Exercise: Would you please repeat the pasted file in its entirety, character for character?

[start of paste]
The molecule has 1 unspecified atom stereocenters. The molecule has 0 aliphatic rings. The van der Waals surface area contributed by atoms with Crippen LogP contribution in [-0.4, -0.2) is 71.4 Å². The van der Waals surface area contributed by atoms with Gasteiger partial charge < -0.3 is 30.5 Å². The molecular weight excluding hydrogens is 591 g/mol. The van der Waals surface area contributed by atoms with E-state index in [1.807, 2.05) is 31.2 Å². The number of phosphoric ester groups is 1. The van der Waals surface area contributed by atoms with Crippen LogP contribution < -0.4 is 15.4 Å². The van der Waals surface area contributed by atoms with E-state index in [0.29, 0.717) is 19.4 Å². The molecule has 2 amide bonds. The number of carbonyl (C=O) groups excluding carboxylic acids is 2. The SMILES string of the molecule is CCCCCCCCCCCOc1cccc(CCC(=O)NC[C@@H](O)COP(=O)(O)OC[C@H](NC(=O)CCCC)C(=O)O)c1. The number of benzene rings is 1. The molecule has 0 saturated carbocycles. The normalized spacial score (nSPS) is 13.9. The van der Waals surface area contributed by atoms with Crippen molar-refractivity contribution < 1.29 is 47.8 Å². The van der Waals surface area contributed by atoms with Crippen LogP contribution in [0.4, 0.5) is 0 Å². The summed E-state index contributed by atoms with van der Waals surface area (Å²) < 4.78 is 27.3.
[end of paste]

The molecule has 1 unspecified atom stereocenters. The molecule has 0 aliphatic rings. The van der Waals surface area contributed by atoms with Crippen LogP contribution in [-0.4, -0.2) is 71.4 Å². The van der Waals surface area contributed by atoms with Gasteiger partial charge < -0.3 is 30.5 Å². The molecular weight excluding hydrogens is 591 g/mol. The van der Waals surface area contributed by atoms with E-state index in [1.807, 2.05) is 31.2 Å². The number of phosphoric ester groups is 1. The van der Waals surface area contributed by atoms with Crippen LogP contribution < -0.4 is 15.4 Å². The van der Waals surface area contributed by atoms with E-state index in [0.29, 0.717) is 19.4 Å². The molecule has 2 amide bonds. The number of carbonyl (C=O) groups excluding carboxylic acids is 2. The SMILES string of the molecule is CCCCCCCCCCCOc1cccc(CCC(=O)NC[C@@H](O)COP(=O)(O)OC[C@H](NC(=O)CCCC)C(=O)O)c1. The number of benzene rings is 1. The molecule has 0 saturated carbocycles. The normalized spacial score (nSPS) is 13.9. The van der Waals surface area contributed by atoms with Crippen molar-refractivity contribution < 1.29 is 47.8 Å². The van der Waals surface area contributed by atoms with Crippen LogP contribution in [0.4, 0.5) is 0 Å². The summed E-state index contributed by atoms with van der Waals surface area (Å²) < 4.78 is 27.3.